—Wisconsin defensive line coach John Palermo
When Jason Palermo lines up for his first snap as the University of Wisconsin's starting right guard Saturday, watch for something unique:
Palermo, a fifth-year senior, is the only member of the Badgers' offensive line that does not wear gloves.
"He does that because he thinks that's a sign of weakness if you wear gloves," said Jason's father, longtime UW assistant John Palermo. "I know, because he heard it from me."
As John Palermo recalls, when Jason was in high school at Madison Edgewood, he wanted to wear gloves on the football field.
"I go, ‘Get the [heck] out of here, you're not wearing gloves,'" John said.
John Palermo, in his 11th season as UW's defensive line coach after four years as outside linebackers coach, never used to allow his players to wear gloves.
"That was always a pet peeve of mine that guys that would wear gloves were soft…. I let them do it now because I guess I'm getting older," said Palermo, who is 53. "Maybe I'm getting smarter, I don't know. But Jason still doesn't wear gloves."
"He's done well when he's been in the football games. That's just been the thrill of my life," said the elder Palermo, who played at Florida State, won a national title as an assistant at Notre Dame and has won three Rose Bowls at Wisconsin. "As a coach, I'm obviously proud of him because he's a tough kid and a competitor. But as a parent I'm just elated that he's going to graduate in December. He's always done very well in school here. He's thought very highly of by his teammates and by our coaching staff. Those are the things that are important to me."
Growing up in football
By the time Jason was born, his father had been a college assistant for five years. In Jason's lifetime, the elder Palermo has coached at Memphis State, Appalachian State, Minnesota, Notre Dame and Austin Peay, where he was head coach in 1990.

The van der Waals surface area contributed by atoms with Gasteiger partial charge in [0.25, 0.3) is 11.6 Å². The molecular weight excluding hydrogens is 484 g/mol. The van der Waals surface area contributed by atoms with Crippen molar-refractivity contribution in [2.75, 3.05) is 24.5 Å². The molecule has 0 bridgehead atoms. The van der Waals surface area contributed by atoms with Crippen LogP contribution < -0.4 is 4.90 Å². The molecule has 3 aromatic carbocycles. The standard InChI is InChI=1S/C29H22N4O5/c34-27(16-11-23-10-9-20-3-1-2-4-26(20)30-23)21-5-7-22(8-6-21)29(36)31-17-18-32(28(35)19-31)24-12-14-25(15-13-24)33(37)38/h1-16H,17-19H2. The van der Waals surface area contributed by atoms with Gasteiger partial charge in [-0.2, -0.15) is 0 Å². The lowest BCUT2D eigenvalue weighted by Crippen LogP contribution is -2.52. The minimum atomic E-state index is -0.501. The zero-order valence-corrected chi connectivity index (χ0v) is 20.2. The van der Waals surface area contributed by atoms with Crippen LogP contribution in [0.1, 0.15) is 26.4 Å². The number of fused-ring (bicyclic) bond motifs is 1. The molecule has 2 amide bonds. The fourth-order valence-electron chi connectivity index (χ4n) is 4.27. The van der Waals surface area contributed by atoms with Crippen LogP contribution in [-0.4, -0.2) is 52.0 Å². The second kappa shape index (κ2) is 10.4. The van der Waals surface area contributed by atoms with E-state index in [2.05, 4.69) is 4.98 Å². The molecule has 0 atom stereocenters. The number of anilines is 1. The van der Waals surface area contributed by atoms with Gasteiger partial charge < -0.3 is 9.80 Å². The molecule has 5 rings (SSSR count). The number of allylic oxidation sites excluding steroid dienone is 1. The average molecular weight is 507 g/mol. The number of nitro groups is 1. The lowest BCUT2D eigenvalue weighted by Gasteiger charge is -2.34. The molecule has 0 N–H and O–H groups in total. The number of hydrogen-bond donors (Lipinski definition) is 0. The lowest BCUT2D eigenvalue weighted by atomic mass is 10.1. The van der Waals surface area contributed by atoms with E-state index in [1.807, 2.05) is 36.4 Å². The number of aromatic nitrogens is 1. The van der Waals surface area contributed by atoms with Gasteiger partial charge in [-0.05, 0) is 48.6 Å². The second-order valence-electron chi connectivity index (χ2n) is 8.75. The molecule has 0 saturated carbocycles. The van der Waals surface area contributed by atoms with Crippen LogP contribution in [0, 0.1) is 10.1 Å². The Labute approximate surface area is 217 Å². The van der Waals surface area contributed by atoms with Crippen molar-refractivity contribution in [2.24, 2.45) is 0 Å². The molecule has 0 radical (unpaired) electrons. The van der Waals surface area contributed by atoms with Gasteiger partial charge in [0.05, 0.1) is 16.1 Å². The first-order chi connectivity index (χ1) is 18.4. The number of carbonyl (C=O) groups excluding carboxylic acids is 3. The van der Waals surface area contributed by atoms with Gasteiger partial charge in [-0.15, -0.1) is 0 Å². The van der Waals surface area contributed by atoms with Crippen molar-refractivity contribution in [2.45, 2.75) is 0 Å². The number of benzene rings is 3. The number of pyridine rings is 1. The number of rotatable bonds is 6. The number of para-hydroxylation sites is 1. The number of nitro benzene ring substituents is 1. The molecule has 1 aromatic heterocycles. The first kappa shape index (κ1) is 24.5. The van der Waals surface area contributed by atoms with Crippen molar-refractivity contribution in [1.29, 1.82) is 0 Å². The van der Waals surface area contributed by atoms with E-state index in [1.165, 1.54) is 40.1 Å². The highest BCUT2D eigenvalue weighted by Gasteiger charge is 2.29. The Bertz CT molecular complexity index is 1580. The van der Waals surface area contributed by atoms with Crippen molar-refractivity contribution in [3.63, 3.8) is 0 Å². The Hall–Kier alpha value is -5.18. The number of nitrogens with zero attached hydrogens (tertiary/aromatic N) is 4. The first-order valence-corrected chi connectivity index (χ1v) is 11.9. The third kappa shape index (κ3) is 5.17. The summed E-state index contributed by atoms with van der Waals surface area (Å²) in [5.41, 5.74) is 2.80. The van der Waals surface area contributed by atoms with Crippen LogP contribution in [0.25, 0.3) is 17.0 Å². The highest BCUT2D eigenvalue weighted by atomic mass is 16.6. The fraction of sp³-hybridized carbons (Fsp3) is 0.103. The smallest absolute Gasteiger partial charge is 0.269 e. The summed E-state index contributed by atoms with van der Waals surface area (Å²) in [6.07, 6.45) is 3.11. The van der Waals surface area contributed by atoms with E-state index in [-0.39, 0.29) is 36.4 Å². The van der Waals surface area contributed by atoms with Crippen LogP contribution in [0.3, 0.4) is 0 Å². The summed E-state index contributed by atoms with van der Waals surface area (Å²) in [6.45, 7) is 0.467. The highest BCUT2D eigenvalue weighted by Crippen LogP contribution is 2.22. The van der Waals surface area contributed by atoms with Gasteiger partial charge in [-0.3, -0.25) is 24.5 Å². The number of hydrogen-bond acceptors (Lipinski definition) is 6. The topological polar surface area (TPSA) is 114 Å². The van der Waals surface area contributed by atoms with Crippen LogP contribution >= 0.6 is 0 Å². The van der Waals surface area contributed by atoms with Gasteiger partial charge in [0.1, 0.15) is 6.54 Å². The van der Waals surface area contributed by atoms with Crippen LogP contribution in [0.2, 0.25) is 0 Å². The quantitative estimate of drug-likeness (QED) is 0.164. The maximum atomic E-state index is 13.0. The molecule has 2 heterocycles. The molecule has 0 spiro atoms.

"It's been awesome. I've been able to travel places that most people don't get to go," Jason said. "I don't want to say it's been hard, but he's very, very busy. He's got to wake up early, come home late."
The Palermo family has lived in Madison since 1991, shortly after UW hired John. Jason said that as he was growing up playing football, his father would "try to sneak by, catch a glimpse."
"I probably have a chance to be more of a parent just because I'm around him more now than I ever was," John said. "When he was growing up, I (was) always here working."
When Jason was playing on Friday nights for Edgewood, and the Badgers had a home game, John would skip UW's team movie to watch his son play for a half, before going to UW's team meeting.
"I wouldn't even sit with my wife when I went to his football games because I didn't want to say something or do something stupid," John said. "So I'd always just sit in the corner by myself and watch the game and watch Jason in particular. Then he would ask me afterwards what I saw and I'd tell him."
What he saw was a good football player. Jason was a first-team all-state defensive lineman at Edgewood. In addition to UW, he received scholarship offers from Arizona, Utah and Iowa State, among others.
Calling it "part of the growing up process" John Palermo said that for a time, he and his wife, Donna, wanted Jason to leave Madison for college.
"In the end it was my own decision," Jason said. "They really didn't push me one way or another."
Jason took an official visit to Arizona and enjoyed the experience. But he grew up around the Badgers' sideline and there was a palpable difference in coaching styles that influenced his decision.